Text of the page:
Selling a business? Cash, Earn Out, Loan Notes or Shares?

Selling a business? Cash, Earn Out, Loan Notes or Shares?

So, you’ve made what is probably the most difficult decision a business owner has to make – to exit the business.  Now what?  There is honestly no substitute for early, pragmatic, professional advice but before taking that step it is worth understanding and considering all the variables:

Cash, Earn-Out, Loan Notes or Shares?

How much of the sale consideration ultimately ends up as cash in your pocket will vary from one business owner to another.

With so many options how do you know which is right for you?  The choice, however, is not always in your hands!

Cash

Pros

  • Straightforward, offering an easier route to a ‘clean break’.
  • If eligible for Entrepreneurs’ Relief, then only 10% CGT (capital gains tax) applies.
  • There is no risk to the value of the consideration, it is guaranteed.

Cons

  • Cash may be tax inefficient, as it limits the ability for tax planning.
  • If not eligible for Entrepreneurs’ Relief, full CGT of up to 20% applies.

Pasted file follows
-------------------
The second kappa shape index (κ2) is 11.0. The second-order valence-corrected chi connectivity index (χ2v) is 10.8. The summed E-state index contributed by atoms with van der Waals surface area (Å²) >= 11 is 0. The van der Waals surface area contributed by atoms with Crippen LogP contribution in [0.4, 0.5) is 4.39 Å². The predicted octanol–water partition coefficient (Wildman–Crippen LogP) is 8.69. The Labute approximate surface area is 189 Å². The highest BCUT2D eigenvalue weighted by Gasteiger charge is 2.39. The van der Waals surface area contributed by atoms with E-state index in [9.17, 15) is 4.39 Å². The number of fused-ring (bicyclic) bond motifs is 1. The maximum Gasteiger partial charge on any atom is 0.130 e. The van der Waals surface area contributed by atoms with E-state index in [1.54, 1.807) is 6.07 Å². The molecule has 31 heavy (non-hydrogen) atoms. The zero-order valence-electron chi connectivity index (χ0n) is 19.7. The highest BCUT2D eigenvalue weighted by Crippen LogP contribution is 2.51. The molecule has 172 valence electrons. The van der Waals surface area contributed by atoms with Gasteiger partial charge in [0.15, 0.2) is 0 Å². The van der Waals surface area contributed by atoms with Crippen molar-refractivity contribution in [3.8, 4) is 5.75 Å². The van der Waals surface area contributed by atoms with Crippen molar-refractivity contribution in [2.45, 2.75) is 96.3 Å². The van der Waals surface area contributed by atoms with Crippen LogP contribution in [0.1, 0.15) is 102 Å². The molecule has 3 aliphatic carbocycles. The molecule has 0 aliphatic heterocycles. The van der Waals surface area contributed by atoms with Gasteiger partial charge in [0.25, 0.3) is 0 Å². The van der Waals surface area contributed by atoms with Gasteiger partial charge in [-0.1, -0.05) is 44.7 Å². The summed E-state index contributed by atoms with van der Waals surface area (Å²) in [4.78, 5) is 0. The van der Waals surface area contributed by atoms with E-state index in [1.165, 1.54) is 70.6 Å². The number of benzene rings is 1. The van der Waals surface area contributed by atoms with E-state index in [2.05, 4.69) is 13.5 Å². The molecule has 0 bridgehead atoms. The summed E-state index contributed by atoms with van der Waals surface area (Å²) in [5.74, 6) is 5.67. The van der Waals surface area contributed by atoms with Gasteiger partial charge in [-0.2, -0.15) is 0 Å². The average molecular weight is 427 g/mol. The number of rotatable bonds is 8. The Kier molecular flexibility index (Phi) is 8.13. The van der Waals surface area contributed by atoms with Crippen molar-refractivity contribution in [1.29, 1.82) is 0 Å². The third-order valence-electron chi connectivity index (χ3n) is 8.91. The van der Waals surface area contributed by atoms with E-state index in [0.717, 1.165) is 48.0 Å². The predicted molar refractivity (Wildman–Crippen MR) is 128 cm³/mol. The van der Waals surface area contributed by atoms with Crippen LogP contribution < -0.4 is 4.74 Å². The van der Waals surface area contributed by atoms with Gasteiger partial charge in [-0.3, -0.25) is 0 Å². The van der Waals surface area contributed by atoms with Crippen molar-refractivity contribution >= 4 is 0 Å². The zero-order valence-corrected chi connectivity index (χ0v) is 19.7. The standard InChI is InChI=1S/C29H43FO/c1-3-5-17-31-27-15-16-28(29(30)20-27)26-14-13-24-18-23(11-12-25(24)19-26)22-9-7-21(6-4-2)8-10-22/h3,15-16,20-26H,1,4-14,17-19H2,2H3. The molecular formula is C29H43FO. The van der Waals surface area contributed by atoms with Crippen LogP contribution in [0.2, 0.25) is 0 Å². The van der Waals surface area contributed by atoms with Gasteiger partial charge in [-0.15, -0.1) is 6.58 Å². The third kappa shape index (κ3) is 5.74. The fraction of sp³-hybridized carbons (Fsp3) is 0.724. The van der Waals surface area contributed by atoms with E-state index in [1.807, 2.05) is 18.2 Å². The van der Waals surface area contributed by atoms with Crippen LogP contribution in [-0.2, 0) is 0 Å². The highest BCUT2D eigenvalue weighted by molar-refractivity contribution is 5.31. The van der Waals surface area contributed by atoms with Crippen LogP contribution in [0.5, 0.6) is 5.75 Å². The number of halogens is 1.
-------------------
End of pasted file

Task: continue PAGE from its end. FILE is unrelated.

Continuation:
• CGT applies when the contract is signed not when the cash is received, so timing is a vital consideration.

Deferred Cash

For illustrative purposes, let’s assume a cash purchase price of £1,000,000 with the cash received in equal sized, yearly instalments over five years.

Pros

  • This still offers an easier route to a ‘clean break’.
  • If eligible for Entrepreneurs’ Relief, then only 10% CGT applies.
  • There is no risk to the value of the consideration, it is guaranteed.

Cons

  • Cash may be tax inefficient, as it limits the ability for tax planning.
  • All of the tax payable would be due for the tax year in which the contract is signed even though your final instalment will not be paid until four years later.
  • If not eligible for Entrepreneur’s Relief, full CGT of up to 20% applies.
  • Time cost of money.
  • The buyer needs to be around for the full period.

Earn-out

An earn-out is where a proportion of the sale consideration is based on a percentage of future profits, sales or other business criteria, payable only when specified targets are achieved after the sale.

Pros